- Tim Kabel
The Best I Have Ever Seen
About the Off-Season: The Best I Have Ever Seen
By Tim Kabel
December 29, 2022
Now that the Yankees have signed Aaron Judge to a 9-year contract, it is more or less guaranteed that he will finish his career as a Yankee. He has already been named captain and most likely, if all goes well, he will eventually have his number retired and be honored in monument park. This set me to thinking.
We are in the final days of 2022. This is the time to be reflective. I have been watching the Yankees regularly since 1975. There have not been that many players who spent their entire career as Yankees. Of those, who are the best career Yankees I have seen? Will Judge be the best ever? He could be but he has at least nine years to prove it.
Of the players who spent their entire career with the Yankees, I have seen nine: Brett Gardner, Ron Guidry. Derek Jeter, Don Mattingly, Thurman Munson, Jorge Posada, Mariano Rivera, Roy White, and Bernie Williams. Theoretically, we can add Judge to that list. He is not a finished product yet but for the sake of argument, he would round it out to 10.
Of the 9 players listed above who have completed their careers, who are the five best I have ever seen? Who is the best?
Narrowing it down from 9 to 5 was a lot harder than I thought it would be. I easily made it to 6 by excluding Brett Gardner, Jorge Posada, and Roy White. It's the next one that gave me trouble. For me, it came down to Don Mattingly, Thurman Munson, and Bernie Williams.
Munson's career was not as long, because of his tragic death. Mattingly had amazing years at the beginning of his career, but injuries derailed what would have been a definite Hall of Fame career. Bernie Williams was consistent throughout his career. If I have to limit it to 5, which I am forcing myself to do, I will have to say that Bernie Williams gets the edge over Mattingly. Mattingly just had too many ordinary years in the second half of his career. After 1989, the most home runs he hit in a season was seven. The most RBI he had in a season was 86. He only hit over .300 once.
So, the five greatest career Yankees I have ever seen are Ron Guidry, Derek Jeter, Thurman Munson, Mariano Rivera, and Bernie Williams. Now, I will rank them in reverse order.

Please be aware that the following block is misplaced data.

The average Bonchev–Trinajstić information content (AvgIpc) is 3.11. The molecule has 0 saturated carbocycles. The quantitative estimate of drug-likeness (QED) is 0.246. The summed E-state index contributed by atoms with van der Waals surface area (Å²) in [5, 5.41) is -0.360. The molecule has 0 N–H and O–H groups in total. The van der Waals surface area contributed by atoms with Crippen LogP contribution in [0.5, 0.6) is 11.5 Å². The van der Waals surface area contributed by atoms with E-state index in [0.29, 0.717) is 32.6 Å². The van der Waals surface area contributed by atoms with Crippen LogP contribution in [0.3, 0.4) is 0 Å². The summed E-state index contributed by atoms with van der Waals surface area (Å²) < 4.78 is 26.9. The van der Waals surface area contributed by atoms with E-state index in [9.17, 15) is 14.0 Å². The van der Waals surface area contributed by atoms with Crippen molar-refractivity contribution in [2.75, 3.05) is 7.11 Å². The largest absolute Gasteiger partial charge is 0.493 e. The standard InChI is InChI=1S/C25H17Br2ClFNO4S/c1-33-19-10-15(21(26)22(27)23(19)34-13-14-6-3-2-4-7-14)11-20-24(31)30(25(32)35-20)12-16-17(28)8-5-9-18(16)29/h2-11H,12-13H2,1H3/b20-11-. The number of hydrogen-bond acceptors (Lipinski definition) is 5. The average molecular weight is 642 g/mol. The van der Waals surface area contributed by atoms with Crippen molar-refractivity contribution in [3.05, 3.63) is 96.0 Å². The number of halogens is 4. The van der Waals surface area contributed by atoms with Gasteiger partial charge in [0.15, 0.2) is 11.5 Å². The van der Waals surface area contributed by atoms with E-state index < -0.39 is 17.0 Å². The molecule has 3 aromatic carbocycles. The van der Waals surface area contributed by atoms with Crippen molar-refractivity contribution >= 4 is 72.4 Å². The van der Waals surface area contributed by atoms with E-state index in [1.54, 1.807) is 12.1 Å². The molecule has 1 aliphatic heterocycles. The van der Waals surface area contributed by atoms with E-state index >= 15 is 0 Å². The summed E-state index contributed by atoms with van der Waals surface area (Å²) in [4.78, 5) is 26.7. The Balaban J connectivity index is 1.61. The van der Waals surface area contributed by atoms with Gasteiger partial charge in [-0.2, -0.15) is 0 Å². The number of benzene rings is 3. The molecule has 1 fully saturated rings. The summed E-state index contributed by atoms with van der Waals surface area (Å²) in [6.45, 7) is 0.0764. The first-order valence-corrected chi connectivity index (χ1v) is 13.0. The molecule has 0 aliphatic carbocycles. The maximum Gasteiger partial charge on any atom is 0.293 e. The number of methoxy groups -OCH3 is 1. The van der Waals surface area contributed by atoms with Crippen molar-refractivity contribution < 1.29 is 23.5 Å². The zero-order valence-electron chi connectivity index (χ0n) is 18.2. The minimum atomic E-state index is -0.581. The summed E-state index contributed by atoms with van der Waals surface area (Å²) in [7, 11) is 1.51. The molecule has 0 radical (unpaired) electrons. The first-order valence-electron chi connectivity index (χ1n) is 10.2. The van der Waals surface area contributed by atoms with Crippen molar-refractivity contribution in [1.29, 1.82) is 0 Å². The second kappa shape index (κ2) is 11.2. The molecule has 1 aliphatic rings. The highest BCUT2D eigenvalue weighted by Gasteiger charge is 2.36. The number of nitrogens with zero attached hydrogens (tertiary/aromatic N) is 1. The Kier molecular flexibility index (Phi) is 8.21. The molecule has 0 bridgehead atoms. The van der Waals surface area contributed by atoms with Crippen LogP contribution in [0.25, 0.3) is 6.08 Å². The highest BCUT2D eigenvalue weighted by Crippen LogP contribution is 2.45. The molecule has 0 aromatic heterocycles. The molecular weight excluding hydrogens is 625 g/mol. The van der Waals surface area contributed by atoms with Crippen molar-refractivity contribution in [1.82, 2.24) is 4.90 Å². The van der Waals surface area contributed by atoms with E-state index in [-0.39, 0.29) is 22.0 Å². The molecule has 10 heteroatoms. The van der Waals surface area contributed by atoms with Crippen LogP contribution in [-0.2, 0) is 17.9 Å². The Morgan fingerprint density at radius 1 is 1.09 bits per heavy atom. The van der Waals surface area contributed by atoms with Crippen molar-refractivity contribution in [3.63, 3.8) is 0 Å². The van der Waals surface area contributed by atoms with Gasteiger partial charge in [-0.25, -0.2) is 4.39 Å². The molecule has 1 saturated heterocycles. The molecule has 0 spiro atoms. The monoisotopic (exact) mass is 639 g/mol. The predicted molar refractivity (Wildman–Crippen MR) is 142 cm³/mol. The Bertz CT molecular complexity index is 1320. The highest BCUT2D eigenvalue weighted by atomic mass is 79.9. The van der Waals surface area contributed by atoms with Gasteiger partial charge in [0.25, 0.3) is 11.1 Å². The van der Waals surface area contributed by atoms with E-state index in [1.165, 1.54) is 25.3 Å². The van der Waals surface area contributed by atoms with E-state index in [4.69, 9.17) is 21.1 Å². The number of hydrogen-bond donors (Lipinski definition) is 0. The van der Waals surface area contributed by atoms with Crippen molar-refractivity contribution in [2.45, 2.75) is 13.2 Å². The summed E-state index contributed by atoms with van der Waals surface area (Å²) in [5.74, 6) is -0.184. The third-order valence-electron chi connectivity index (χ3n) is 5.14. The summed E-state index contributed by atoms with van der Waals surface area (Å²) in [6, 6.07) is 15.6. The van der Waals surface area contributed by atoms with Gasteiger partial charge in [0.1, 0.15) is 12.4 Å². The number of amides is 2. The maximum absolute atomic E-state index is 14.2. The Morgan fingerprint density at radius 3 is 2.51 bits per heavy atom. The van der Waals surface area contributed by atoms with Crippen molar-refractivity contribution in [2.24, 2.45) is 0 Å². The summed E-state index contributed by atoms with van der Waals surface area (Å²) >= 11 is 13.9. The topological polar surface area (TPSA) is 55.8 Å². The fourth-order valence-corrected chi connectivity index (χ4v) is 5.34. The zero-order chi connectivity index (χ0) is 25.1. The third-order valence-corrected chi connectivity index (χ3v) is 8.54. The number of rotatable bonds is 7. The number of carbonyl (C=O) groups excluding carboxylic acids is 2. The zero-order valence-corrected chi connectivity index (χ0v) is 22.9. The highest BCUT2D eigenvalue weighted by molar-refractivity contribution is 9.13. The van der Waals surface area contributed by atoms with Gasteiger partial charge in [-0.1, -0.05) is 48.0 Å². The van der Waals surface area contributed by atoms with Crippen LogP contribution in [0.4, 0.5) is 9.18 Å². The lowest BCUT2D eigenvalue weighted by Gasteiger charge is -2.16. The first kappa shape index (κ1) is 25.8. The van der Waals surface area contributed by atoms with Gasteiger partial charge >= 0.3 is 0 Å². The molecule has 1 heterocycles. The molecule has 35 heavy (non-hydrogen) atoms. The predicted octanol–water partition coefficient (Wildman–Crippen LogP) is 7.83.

5. Bernie Williams. Bernie had a very solid career that lasted 16 years. He has four World Series rings. He is often overlooked and is not considered to be part of the Core Four but, he was a crucial part of the Yankees’ championship run in the late 90’s and early 2000’s.
4. Thurman Munson. He led the Yankees’ resurgence in the 70’s and was the captain of the team that won the World Series in 1977 and 1978. He was the league MVP in 1976. He was an incredible clutch hitter and although the Yankees lost the World Series in four games to the Cincinnati Reds in 1976, who can ever forget his tremendous performance. He batted .529 in that series with an OPS of 1.059.
3. Ron Guidry. We all know about 1978 when he went 25-3 with a .893 winning percentage and an ERA of 1.74. He also threw 9 shutouts that season and 16 complete games. He won twenty games or more three times in his career. When he was on, he was almost unbeatable. To this day, when a Yankees’ pitcher gets two strikes on a batter, the crowd begins clapping rhythmically. That started with Guidry. I remember staying up late and listening to the radio when he struck out 18 batters against the California Angels on June 17th, 1978.
2. Derek Jeter. He was the last captain before Judge. He played his entire 20-year career with the Yankees. He ranks 6th in MLB history with 3465 hits. He is the all-time career leader for hits for shortstops. He has five World Series rings. He's in the Hall of Fame. His number is retired, and he has a plaque in monument park. He had an amazing career. Watching him play was one of my joys of being a Yankees’ fan.
1. Mariano Rivera. He is the greatest closer of all time. There is no argument there. He was a unanimous selection to the Hall of Fame. No matter who the Yankees had or will have after him, they will always pale in comparison. He has 652 career saves. He has 5 World Series rings. His number has been retired by the Yankees and he is in monument park. He was the greatest career Yankee I have ever seen.
This is a very subjective list. Someone else could have a completely different order. Will Aaron Judge crack the top five when he retires? It's entirely possible. Could he become the greatest career Yankee I have ever seen? That is also possible, but he has a long way to go. Let's get started.